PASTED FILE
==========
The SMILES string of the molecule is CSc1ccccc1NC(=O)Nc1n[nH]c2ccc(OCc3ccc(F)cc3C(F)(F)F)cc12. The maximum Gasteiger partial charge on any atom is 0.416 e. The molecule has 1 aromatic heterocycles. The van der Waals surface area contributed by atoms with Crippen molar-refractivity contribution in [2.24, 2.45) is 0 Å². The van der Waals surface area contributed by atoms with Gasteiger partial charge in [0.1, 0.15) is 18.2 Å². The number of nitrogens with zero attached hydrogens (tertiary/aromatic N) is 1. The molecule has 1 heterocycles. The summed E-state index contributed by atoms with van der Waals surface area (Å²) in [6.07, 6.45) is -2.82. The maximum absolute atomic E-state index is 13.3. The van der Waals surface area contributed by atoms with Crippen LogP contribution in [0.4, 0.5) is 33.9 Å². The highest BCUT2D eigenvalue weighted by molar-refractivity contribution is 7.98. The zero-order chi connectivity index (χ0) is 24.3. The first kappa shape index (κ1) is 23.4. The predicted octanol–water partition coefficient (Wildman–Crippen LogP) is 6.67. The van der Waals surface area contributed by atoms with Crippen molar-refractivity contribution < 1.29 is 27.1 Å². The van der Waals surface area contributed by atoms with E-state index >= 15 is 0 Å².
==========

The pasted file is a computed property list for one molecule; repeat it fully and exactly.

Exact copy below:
The SMILES string of the molecule is CSc1ccccc1NC(=O)Nc1n[nH]c2ccc(OCc3ccc(F)cc3C(F)(F)F)cc12. The maximum Gasteiger partial charge on any atom is 0.416 e. The molecule has 1 aromatic heterocycles. The van der Waals surface area contributed by atoms with Crippen molar-refractivity contribution in [2.24, 2.45) is 0 Å². The van der Waals surface area contributed by atoms with Gasteiger partial charge in [0.1, 0.15) is 18.2 Å². The number of nitrogens with zero attached hydrogens (tertiary/aromatic N) is 1. The molecule has 1 heterocycles. The summed E-state index contributed by atoms with van der Waals surface area (Å²) in [6.07, 6.45) is -2.82. The maximum absolute atomic E-state index is 13.3. The van der Waals surface area contributed by atoms with Crippen LogP contribution in [0.4, 0.5) is 33.9 Å². The highest BCUT2D eigenvalue weighted by molar-refractivity contribution is 7.98. The zero-order chi connectivity index (χ0) is 24.3. The first kappa shape index (κ1) is 23.4. The predicted octanol–water partition coefficient (Wildman–Crippen LogP) is 6.67. The van der Waals surface area contributed by atoms with Crippen molar-refractivity contribution < 1.29 is 27.1 Å². The van der Waals surface area contributed by atoms with E-state index >= 15 is 0 Å².